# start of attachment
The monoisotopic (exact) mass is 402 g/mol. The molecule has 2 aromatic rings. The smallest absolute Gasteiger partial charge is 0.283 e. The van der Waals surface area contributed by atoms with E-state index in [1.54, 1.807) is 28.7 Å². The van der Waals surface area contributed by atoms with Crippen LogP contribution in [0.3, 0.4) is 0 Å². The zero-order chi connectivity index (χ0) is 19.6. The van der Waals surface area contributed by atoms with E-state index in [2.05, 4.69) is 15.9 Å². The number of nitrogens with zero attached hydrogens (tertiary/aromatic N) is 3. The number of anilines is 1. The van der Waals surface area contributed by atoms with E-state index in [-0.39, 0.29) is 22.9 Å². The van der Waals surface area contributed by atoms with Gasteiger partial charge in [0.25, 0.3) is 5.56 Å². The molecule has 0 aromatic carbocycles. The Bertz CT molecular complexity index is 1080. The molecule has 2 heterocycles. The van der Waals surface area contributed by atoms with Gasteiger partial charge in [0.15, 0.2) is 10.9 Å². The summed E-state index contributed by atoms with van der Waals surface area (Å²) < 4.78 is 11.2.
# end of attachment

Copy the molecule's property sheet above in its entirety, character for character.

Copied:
The monoisotopic (exact) mass is 402 g/mol. The molecule has 2 aromatic rings. The smallest absolute Gasteiger partial charge is 0.283 e. The van der Waals surface area contributed by atoms with E-state index in [1.54, 1.807) is 28.7 Å². The van der Waals surface area contributed by atoms with Crippen LogP contribution in [0.3, 0.4) is 0 Å². The zero-order chi connectivity index (χ0) is 19.6. The van der Waals surface area contributed by atoms with E-state index in [2.05, 4.69) is 15.9 Å². The number of nitrogens with zero attached hydrogens (tertiary/aromatic N) is 3. The number of anilines is 1. The van der Waals surface area contributed by atoms with E-state index in [-0.39, 0.29) is 22.9 Å². The van der Waals surface area contributed by atoms with Gasteiger partial charge in [0.25, 0.3) is 5.56 Å². The molecule has 0 aromatic carbocycles. The Bertz CT molecular complexity index is 1080. The molecule has 2 heterocycles. The van der Waals surface area contributed by atoms with Gasteiger partial charge in [0.15, 0.2) is 10.9 Å². The summed E-state index contributed by atoms with van der Waals surface area (Å²) < 4.78 is 11.2.